So what brings you to Lander?

I’ve only been here a few days and Monday was my first extended stay in town (other than dinner Thursday night and picking up groceries on Saturday). I must say the people here are extremely friendly! The question above is invariably asked and is best answered in one word, or more accurately – an acronym: NOLS, which all the locals understand.

NOLS is the National Outdoor Leadership School, founded in 1965. It’s International Headquarters is here in Lander.

And I should really say that what brings me to Lander is my family, two members of which work for NOLS.

My older-younger brother (a term which other people struggle with but which makes perfect sense to me. I have two younger brothers and Steve is the older of the two), I am very proud to say, is the new CFO (Chief Financial Officer) of NOLS!! He started his new job in March of last year after a 25-year career at Vassar College in New York. He retired from that job in January of last year and while looking for his next position (he was open to ideas as to what it might be) he saw a listing with NOLS, a company he was familiar with because my niece, his daughter, had taken one of their wilderness survival course a few years ago.

Steve’s arrival at NOLS was bittersweet. While he was excited about his new position and could tell he would enjoy the people he works with, he faced the unpleasant task of recommending the temporary furlough of a large part of NOLS staff, not only here in Lander but elsewhere. March of 2020, of course, was when the true impact of the COVID pandemic really started to sink into people’s minds, and had a major impact on the company’s operations with global travel restrictions and shelter-in-place orders.

NOLS teaches courses in wilderness survival skills, including medical implications which I will explain later. According to a local news article from a few years ago, NOLS is the largest employer in Lander and occupies four large buildings in town.

Before the pandemic, NOLS employed a large number of people locally, full time, and over 1,000 seasonal workers in the summer months, worldwide. It is truly an international company with campuses or facilities in the western US (Rocky Mountain region, desert southwest, Pacific northwest and Alaska), Canada (Yukon), Mexico, Patagonia in South America, Australia and New Zealand. Now, more than a year later, NOLS is feverishly working on it’s plan to reopen facilities as the COVID threat lessens and their facilities can resume hosting students at the various locations. It is estimated that NOLS is responsible for 20% of the passenger traffic at Riverton Regional Airport, about 25 miles from Lander, as people fly in and out of here for training.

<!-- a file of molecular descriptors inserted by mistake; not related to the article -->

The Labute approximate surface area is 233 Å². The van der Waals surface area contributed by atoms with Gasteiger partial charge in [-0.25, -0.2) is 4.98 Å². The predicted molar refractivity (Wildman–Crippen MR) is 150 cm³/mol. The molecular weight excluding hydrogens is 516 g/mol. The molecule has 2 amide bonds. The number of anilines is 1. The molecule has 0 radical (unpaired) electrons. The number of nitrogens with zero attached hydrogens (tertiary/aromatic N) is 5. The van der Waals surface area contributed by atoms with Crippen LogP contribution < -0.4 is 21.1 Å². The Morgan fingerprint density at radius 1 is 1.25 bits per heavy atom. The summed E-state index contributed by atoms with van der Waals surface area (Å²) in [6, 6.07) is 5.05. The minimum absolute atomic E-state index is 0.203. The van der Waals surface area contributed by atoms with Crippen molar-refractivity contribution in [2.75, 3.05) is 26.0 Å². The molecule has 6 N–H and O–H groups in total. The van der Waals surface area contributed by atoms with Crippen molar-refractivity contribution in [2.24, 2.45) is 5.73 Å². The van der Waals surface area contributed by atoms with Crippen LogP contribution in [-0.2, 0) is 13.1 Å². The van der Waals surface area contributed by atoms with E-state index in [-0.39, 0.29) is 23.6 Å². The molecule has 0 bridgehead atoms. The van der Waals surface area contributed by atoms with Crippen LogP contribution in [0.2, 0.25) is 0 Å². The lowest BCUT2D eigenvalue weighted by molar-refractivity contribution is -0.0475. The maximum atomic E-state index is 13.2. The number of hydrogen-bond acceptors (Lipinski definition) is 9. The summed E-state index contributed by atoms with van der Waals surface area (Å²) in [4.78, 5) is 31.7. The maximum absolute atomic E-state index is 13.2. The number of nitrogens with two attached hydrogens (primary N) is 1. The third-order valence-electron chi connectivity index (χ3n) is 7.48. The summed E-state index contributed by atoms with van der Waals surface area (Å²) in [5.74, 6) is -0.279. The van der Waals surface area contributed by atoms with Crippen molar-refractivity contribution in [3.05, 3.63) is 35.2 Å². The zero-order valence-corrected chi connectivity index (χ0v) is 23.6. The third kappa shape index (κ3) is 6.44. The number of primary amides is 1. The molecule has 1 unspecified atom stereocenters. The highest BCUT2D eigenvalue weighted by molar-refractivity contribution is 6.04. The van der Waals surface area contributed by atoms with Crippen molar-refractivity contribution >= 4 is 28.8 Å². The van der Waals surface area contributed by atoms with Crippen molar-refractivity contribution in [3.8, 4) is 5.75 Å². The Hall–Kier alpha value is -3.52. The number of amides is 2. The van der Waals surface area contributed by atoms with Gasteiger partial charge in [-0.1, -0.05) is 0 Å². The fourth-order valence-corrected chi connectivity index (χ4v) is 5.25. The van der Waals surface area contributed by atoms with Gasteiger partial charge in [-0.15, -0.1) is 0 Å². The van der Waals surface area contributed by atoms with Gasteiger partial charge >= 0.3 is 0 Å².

In addition to the NOLS offices and facilities downtown there is the large Wyss Wilderness Medicine Campus located about 12 miles south of town. That is where my nephew, Sam, works. He is giving me a tour of that facility Thursday morning so I will have photos of it and more details about what they do there this weekend.

As part of Sam’s 18-month position in facilities management at Wyss (pronounced Weese [rhymes with geese]), he was asked to take one of NOLS training courses. NOLS likes all of it’s employees to fully relate to what it is they do, regardless of what they do for the company. When I had dinner with Sam Thursday evening after I arrived, he told me he will be taking a course in layman’s medical training – to assess injuries, stabilize a patient and assist with transport to a proper medical facility. He said one of the highlights of that course is when the Med Evac helicopter arrives for real-life in-person training of what to do at that stage of evacuation. NOLS trains park rangers, skyjumpers and other fire-fighters, camp supervisors, and other first responders.

I will have more details about NOLS, and hope to get a tour of their downtown Lander facilities when my brother gets back to town next week. Details and photos will appear in future posts.

7 thoughts on “So what brings you to Lander?”

  1. Or maybe their accounting department needs a bean counter (though my brother would be looking over my shoulder…).


  2. I’ve never heard of NOLS, sounds like an interesting place. Now off to google it….


  3. Sam here! NOLS is a fantastic organization that has been doing a lot of meaningful work for the last several decades. The Wilderness Medicine Institute (which merged with NOLS to form the Wilderness Medicine branch in 2002) was founded in Pitkin, Colorado, in 1990. In addition to expedition leadership training provided through NOLS Rocky Mountain operations, NOLS also specializes in custom education courses (‘take your coworkers camping’-type programs), risk management education and consultation for organizations and corporations, and a number of leadership classes and expeditions provided to organizations including REI, GE, the United States Naval Academy, Air Force, and Coast Guard. We’ve even seen a number of NASA astronaut crews come through our facilities for teambuilding exercises. My branch, Wilderness Med., gives students the opportunity to attain NREMT certification (we have one of the highest testing success rates of any major organization) so they can ride on ambulance crews and provide vital first-responder care in remote locations with sub-standard equipment and preparation. It’s not uncommon to meet students at the Wyss campus who are firefighters, SAR, law enforcement, or former and active military – and almost all of our Wilderness Medicine instructors have already served in at least one such capacity. It’s a remarkable place to live and work! I look forward to taking the EMT course for myself this July. Eager to see what’s in store!

    Liked by 1 person

  4. Thanks, Sam for your valuable, first-hand input. See you tomorrow morning. I snagged my bear spray up in Riverton yesterday.


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